Nonspecific Abdominal Pain May Be Linked to Air Pollution

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Emergency department visits for nonspecific abdominal pain, especially among young women, may be tied to the prevailing level of air pollution. Data from Environment Canada’s National Air Pollution Surveillance were used to determine the hourly levels of ozone, nitrogen dioxide, sulphur dioxide, carbon monoxide and particulate matter of varying sizes. The data were matched with daily ED visit patterns for nonspecific abdominal pain. The investigators determined that nearly two-thirds of visits for this complaint were by women, and the majority of those women were between the ages of 15 and 24. Young women are the most affected cohort because they are at increased risk for functional motility disorders, the most common of which is irritable bowel syndrome.”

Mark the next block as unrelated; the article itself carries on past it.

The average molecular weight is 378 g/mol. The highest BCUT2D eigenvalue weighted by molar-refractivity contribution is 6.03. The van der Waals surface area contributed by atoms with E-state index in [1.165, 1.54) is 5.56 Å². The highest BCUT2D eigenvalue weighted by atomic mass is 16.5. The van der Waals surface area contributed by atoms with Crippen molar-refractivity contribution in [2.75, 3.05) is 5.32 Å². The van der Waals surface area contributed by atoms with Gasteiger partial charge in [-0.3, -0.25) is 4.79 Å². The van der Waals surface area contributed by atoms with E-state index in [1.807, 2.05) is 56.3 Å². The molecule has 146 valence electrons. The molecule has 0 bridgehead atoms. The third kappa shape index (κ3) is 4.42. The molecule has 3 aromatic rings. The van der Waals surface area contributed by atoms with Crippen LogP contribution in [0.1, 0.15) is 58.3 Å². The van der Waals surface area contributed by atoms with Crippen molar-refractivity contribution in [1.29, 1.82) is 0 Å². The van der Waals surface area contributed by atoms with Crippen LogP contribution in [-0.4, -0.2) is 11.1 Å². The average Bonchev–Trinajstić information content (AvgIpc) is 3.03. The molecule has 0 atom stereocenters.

The mechanism that might link abdominal pain to air pollution is unknown. “Air pollution has been linked to decreased stomach motility in mice,” the researchers pointed out. It can also trigger inflammation, “which is an important component of irritable bowel syndrome…. Future studies will need to confirm the connection between air pollution and abdominal pain.”

Presented by Dr. Gilaad G. Kaplan at the 2009 digestive diseases week conference in Canada

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